‘It’s about having niche investment products for institutional and ordinary investors.’
Investors and companies both have plenty to worry about in today’s markets.
Between the UK’s ongoing Brexit talks, rising interest rates globally, US President Donald Trump’s unpredictable actions, and political and economic crises in South Africa, there is no shortage of global and domestic issues to contend with.
Such uncertainty in the market can produce two outcomes for ordinary investors — make them nervous about investing money, or shock-proof their investment portfolios through safe and predictable asset classes.
Meanwhile for companies, heightened uncertainty can make it difficult for them to attract and retain investors during their capital raising efforts. This is a trend that Terence Gregory, CEO of niche financial services firm Ecsponent, has seen.
Gregory says constant policy changes on land reform by the South African government and over-regulation of markets and capital allocation by financial regulators usually puts investors off.
“The biggest risk for the investor centres on regulation and regulatory changes,” he says. “The rhetoric on policy changes such as expropriation of land without compensation also makes industries nervous. Our job is to find opportunities, and invest and disinvest in them at the right time.”
Gregory is close to the investment community as Ecsponent operates a business division that comprises investment services, which is the group’s capital-raising arm. He says Ecsponent is riding out the market challenges by offering niche investment products that offer consistent returns to retail and institutional investors.
Among the primary products that Ecsponent has brought to the market are preference share products that fund its ongoing expansion. Unlike Ecsponent ordinary shares that are listed on the JSE, the preference shares provide investors with fixed returns on a capital growth or monthly dividend basis. Through its preference shares (also listed on the JSE) Ecsponent has raised more than R1.6 billion since September 2014.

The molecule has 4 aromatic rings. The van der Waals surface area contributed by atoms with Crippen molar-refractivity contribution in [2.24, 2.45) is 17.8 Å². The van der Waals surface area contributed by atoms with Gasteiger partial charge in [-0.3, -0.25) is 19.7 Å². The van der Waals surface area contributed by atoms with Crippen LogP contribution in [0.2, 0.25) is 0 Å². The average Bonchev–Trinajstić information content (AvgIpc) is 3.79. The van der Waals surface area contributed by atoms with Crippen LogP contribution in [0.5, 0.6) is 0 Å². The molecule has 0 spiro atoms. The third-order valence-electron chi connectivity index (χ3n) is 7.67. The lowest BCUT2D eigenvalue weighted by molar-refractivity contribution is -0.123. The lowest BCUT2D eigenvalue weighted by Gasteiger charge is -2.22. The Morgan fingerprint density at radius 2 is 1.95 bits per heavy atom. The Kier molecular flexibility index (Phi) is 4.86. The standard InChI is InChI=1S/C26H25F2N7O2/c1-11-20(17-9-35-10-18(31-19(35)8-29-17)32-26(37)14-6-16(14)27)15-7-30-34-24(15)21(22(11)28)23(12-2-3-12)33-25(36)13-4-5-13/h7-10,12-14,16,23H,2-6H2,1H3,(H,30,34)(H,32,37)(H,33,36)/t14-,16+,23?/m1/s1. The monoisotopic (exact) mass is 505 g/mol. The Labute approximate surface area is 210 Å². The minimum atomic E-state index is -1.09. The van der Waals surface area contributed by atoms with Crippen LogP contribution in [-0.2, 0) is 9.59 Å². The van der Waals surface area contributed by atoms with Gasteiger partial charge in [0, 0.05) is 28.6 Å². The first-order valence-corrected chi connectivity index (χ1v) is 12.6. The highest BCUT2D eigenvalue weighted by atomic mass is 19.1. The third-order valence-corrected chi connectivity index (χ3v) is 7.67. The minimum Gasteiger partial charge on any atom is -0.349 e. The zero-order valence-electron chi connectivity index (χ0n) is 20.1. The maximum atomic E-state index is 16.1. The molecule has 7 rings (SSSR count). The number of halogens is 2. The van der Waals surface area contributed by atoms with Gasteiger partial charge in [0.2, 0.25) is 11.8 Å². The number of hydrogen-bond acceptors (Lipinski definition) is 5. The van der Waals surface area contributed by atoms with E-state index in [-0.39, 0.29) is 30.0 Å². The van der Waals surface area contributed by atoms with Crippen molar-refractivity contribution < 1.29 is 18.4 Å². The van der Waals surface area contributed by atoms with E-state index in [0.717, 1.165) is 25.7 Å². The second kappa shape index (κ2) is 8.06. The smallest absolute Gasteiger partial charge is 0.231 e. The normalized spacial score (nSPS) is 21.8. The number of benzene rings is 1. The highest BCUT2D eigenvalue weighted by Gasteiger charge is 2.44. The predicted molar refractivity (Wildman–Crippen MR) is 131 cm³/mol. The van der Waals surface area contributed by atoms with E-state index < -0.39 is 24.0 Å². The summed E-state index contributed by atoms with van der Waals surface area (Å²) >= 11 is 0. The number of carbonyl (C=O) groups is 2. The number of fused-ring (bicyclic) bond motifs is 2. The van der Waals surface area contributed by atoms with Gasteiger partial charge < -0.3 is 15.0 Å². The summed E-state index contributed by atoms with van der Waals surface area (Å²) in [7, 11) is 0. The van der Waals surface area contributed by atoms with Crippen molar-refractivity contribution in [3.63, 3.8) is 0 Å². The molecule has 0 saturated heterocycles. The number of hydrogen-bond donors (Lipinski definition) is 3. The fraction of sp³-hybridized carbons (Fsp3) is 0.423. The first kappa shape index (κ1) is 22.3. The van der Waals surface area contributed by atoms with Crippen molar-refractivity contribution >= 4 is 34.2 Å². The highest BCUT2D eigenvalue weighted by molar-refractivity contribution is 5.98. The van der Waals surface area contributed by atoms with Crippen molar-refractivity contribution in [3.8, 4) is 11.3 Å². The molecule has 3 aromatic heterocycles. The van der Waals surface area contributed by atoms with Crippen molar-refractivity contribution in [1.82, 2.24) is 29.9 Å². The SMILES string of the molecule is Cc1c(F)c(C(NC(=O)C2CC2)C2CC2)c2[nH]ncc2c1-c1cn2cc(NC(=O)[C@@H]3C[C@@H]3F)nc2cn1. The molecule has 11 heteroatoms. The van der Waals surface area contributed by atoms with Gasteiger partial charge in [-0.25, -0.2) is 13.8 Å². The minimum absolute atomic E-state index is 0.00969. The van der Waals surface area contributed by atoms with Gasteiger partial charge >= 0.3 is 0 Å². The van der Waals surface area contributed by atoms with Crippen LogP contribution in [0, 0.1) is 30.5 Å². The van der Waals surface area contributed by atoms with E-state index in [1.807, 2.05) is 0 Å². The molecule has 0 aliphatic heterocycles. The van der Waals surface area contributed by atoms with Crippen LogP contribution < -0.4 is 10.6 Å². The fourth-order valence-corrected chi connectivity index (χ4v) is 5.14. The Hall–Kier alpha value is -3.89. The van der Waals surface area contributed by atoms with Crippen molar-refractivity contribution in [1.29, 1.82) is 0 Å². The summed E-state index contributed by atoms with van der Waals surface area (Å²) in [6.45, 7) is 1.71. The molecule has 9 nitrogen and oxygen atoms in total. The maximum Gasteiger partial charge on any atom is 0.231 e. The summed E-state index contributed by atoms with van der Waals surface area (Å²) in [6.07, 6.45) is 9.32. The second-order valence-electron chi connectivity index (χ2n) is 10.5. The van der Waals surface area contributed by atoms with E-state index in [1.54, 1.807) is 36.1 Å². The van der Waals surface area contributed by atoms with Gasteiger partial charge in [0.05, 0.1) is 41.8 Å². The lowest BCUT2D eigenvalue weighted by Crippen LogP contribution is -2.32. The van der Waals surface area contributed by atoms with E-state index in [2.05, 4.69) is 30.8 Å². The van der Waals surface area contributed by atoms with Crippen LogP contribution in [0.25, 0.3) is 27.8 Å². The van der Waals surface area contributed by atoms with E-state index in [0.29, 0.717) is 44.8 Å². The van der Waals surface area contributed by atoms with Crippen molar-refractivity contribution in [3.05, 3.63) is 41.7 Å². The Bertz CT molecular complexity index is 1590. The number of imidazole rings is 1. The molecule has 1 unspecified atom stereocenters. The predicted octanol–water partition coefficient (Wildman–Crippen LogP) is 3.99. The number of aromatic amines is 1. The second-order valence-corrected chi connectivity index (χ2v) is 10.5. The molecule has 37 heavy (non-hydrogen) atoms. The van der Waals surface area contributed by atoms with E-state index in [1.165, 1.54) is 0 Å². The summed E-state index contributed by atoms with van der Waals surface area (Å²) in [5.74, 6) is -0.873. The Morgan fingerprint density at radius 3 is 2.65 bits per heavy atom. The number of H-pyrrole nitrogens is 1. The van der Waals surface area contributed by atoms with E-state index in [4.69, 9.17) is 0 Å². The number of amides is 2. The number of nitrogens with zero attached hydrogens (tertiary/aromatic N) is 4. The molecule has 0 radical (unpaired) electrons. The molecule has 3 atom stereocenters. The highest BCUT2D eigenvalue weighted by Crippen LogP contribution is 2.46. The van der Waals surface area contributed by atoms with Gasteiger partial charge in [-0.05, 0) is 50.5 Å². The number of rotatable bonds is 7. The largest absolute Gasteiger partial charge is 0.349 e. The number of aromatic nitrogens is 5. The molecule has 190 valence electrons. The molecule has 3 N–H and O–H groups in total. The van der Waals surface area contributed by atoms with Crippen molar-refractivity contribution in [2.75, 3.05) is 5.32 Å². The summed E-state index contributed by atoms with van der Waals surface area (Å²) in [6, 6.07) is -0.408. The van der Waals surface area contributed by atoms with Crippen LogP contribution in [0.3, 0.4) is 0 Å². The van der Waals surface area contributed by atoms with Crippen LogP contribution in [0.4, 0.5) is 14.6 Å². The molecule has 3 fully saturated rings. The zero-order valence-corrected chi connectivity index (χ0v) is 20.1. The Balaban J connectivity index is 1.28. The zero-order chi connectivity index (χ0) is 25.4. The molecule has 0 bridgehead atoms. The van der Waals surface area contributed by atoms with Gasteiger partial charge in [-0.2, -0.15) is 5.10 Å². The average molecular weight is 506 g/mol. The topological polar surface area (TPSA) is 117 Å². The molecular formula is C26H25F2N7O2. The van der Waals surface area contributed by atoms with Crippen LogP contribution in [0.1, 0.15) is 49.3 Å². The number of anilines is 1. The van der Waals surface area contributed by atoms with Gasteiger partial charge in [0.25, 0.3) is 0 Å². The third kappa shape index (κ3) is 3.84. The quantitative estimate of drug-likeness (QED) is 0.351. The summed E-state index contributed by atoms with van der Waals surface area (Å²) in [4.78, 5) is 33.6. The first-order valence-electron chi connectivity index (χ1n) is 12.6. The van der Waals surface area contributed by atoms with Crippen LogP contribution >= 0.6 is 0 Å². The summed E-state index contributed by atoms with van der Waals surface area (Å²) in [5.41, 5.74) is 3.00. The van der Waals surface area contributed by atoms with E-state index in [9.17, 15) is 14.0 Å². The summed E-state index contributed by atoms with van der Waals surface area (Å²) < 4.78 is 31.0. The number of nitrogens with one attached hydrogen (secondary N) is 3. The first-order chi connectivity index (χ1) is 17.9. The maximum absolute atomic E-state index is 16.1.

Gregory says Ecsponent’s ability to raise cash reflects the agility of its preference share products.
“It services the requirements of a niche market that we have targeted. It is a market that has disposable income and chooses to invest that money in preference shares in a lump sum form. It’s not about deducting R1 000 every month from someone’s bank account.”
The preference shares product is similar to investing in a fixed deposit bank account, which gains interest over a period of time. But investors get regular dividends from Ecsponent. “We try to offer a better return, which ensures that the investor remains invested with us,” says Gregory.
One of the drawcards of the preference share products is that Ecsponent does not charge fees such as management or performance fees, which can have a big impact on returns especially when financial markets underperform.
Fees only apply when external brokers are involved and refer investors to participate in the preference share scheme.
“The broker can negotiate additional fees but we only charge client fees of 0.25% per annum on some of our preference share classes and on some there are no fees,” says Gregory. “We also warrant 100% investment allocation. For example, if you invest a R100 in preference shares, you get a R100 investment. So, your return is based on that R100 investment and not the investment post fees.”
As part of Ecsponent’s capital raising initiative, the company also attracts institutional debt funding for its operations and has received approval to introduce a bond programme to the market.
Ecsponent’s preference share programme is complemented by its ability to raise dollar-denominated funding that is accessed overseas. To date (15 months to end-June 2018), Ecsponent has raised US$15 million (R205 million at the time of writing) in international institutional funding, which has been deployed in the company’s operations outside South Africa, such as Zambia, Botswana and Swaziland.
The company is also able to raise funds through a linked-loan unit programme and an interest rate-based bond programme in Botswana and Swaziland. “Both are targeted at the institutional and retail market, where people are looking for monthly or capital growth returns.” In Swaziland, Ecsponent holds a collective investment scheme licence, which creates opportunities for investment in a mix of Swazi and offshore securities.
Within Ecsponent’s investment services division is a wealth advisory unit, through which it is furthering its offering of investment and insurance products.
In South Africa, the unit already offers investment and insurance products for the retail market – including umbrella funds, preservation funds, life products, annuities, and endowments.